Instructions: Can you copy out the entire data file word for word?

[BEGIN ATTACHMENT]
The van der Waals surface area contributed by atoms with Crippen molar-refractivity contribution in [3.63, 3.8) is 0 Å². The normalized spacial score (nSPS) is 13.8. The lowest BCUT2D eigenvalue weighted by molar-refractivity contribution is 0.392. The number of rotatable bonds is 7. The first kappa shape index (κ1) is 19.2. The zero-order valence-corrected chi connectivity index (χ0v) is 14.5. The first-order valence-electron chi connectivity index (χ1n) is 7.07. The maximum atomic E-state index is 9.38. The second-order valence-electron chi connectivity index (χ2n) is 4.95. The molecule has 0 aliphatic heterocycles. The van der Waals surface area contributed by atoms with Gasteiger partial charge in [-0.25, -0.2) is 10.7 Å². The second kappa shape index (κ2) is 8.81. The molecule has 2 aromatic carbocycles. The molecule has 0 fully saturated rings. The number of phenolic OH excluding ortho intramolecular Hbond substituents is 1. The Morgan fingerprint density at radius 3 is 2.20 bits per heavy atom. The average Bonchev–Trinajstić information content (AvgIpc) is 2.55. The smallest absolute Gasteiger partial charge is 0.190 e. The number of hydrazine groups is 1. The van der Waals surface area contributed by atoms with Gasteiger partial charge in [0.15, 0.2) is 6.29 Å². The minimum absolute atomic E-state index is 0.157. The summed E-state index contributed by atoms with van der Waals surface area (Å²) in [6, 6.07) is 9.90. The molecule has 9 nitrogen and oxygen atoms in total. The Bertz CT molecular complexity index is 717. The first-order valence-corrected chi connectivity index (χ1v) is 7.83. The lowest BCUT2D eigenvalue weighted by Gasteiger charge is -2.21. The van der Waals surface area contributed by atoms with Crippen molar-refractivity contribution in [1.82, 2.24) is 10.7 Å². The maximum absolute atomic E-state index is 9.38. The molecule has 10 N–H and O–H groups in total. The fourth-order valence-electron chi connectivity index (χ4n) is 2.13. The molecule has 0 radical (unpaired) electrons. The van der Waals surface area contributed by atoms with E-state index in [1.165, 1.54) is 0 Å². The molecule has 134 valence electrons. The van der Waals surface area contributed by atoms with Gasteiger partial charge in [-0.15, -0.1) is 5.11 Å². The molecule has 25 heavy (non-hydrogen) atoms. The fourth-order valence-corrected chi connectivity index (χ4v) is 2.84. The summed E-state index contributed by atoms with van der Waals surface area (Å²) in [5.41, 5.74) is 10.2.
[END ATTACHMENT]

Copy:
The van der Waals surface area contributed by atoms with Crippen molar-refractivity contribution in [3.63, 3.8) is 0 Å². The normalized spacial score (nSPS) is 13.8. The lowest BCUT2D eigenvalue weighted by molar-refractivity contribution is 0.392. The number of rotatable bonds is 7. The first kappa shape index (κ1) is 19.2. The zero-order valence-corrected chi connectivity index (χ0v) is 14.5. The first-order valence-electron chi connectivity index (χ1n) is 7.07. The maximum atomic E-state index is 9.38. The second-order valence-electron chi connectivity index (χ2n) is 4.95. The molecule has 0 aliphatic heterocycles. The van der Waals surface area contributed by atoms with Gasteiger partial charge in [-0.25, -0.2) is 10.7 Å². The second kappa shape index (κ2) is 8.81. The molecule has 2 aromatic carbocycles. The molecule has 0 fully saturated rings. The number of phenolic OH excluding ortho intramolecular Hbond substituents is 1. The Morgan fingerprint density at radius 3 is 2.20 bits per heavy atom. The average Bonchev–Trinajstić information content (AvgIpc) is 2.55. The smallest absolute Gasteiger partial charge is 0.190 e. The number of hydrazine groups is 1. The van der Waals surface area contributed by atoms with Gasteiger partial charge in [0.15, 0.2) is 6.29 Å². The minimum absolute atomic E-state index is 0.157. The summed E-state index contributed by atoms with van der Waals surface area (Å²) in [6, 6.07) is 9.90. The molecule has 9 nitrogen and oxygen atoms in total. The Bertz CT molecular complexity index is 717. The first-order valence-corrected chi connectivity index (χ1v) is 7.83. The lowest BCUT2D eigenvalue weighted by Gasteiger charge is -2.21. The van der Waals surface area contributed by atoms with Crippen molar-refractivity contribution in [1.82, 2.24) is 10.7 Å². The maximum absolute atomic E-state index is 9.38. The molecule has 10 N–H and O–H groups in total. The fourth-order valence-electron chi connectivity index (χ4n) is 2.13. The molecule has 0 radical (unpaired) electrons. The van der Waals surface area contributed by atoms with E-state index in [1.165, 1.54) is 0 Å². The molecule has 134 valence electrons. The van der Waals surface area contributed by atoms with Gasteiger partial charge in [-0.15, -0.1) is 5.11 Å². The molecule has 25 heavy (non-hydrogen) atoms. The fourth-order valence-corrected chi connectivity index (χ4v) is 2.84. The summed E-state index contributed by atoms with van der Waals surface area (Å²) in [5.41, 5.74) is 10.2.